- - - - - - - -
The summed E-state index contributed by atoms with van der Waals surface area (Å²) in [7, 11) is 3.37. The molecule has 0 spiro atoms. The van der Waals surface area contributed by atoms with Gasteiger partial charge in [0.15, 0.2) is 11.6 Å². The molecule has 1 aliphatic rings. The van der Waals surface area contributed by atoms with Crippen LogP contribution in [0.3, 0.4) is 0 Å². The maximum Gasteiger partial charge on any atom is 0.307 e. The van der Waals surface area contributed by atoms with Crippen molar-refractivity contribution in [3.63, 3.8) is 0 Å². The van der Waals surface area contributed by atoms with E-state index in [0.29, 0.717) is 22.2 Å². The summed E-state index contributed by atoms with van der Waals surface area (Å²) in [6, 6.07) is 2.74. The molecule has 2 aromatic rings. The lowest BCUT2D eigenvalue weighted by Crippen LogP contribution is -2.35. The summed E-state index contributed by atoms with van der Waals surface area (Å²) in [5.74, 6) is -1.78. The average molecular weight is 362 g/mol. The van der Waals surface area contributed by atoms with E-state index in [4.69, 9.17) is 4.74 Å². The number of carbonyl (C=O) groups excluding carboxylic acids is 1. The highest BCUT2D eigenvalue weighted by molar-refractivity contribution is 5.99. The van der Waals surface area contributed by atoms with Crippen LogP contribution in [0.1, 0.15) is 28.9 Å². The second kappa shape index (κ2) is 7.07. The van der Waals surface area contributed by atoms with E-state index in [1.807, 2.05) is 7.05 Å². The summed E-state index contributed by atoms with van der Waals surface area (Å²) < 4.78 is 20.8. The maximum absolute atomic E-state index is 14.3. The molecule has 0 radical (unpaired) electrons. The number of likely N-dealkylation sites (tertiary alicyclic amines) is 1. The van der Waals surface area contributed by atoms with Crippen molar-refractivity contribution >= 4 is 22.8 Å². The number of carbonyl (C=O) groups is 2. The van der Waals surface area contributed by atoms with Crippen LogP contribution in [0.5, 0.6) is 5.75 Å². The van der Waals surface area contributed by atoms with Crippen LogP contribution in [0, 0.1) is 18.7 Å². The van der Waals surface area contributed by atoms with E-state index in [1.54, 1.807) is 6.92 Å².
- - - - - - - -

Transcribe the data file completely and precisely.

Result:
The summed E-state index contributed by atoms with van der Waals surface area (Å²) in [7, 11) is 3.37. The molecule has 0 spiro atoms. The van der Waals surface area contributed by atoms with Gasteiger partial charge in [0.15, 0.2) is 11.6 Å². The molecule has 1 aliphatic rings. The van der Waals surface area contributed by atoms with Crippen LogP contribution in [0.3, 0.4) is 0 Å². The maximum Gasteiger partial charge on any atom is 0.307 e. The van der Waals surface area contributed by atoms with Crippen molar-refractivity contribution in [3.63, 3.8) is 0 Å². The van der Waals surface area contributed by atoms with E-state index in [0.29, 0.717) is 22.2 Å². The summed E-state index contributed by atoms with van der Waals surface area (Å²) in [6, 6.07) is 2.74. The molecule has 2 aromatic rings. The lowest BCUT2D eigenvalue weighted by Crippen LogP contribution is -2.35. The summed E-state index contributed by atoms with van der Waals surface area (Å²) in [5.74, 6) is -1.78. The average molecular weight is 362 g/mol. The van der Waals surface area contributed by atoms with E-state index in [4.69, 9.17) is 4.74 Å². The number of carbonyl (C=O) groups excluding carboxylic acids is 1. The highest BCUT2D eigenvalue weighted by molar-refractivity contribution is 5.99. The van der Waals surface area contributed by atoms with Crippen LogP contribution in [0.1, 0.15) is 28.9 Å². The second kappa shape index (κ2) is 7.07. The van der Waals surface area contributed by atoms with E-state index in [1.807, 2.05) is 7.05 Å². The summed E-state index contributed by atoms with van der Waals surface area (Å²) < 4.78 is 20.8. The maximum absolute atomic E-state index is 14.3. The molecule has 0 radical (unpaired) electrons. The number of likely N-dealkylation sites (tertiary alicyclic amines) is 1. The van der Waals surface area contributed by atoms with Crippen molar-refractivity contribution >= 4 is 22.8 Å². The number of carbonyl (C=O) groups is 2. The van der Waals surface area contributed by atoms with Crippen LogP contribution in [0.5, 0.6) is 5.75 Å². The van der Waals surface area contributed by atoms with Crippen LogP contribution in [0, 0.1) is 18.7 Å². The van der Waals surface area contributed by atoms with E-state index in [1.54, 1.807) is 6.92 Å².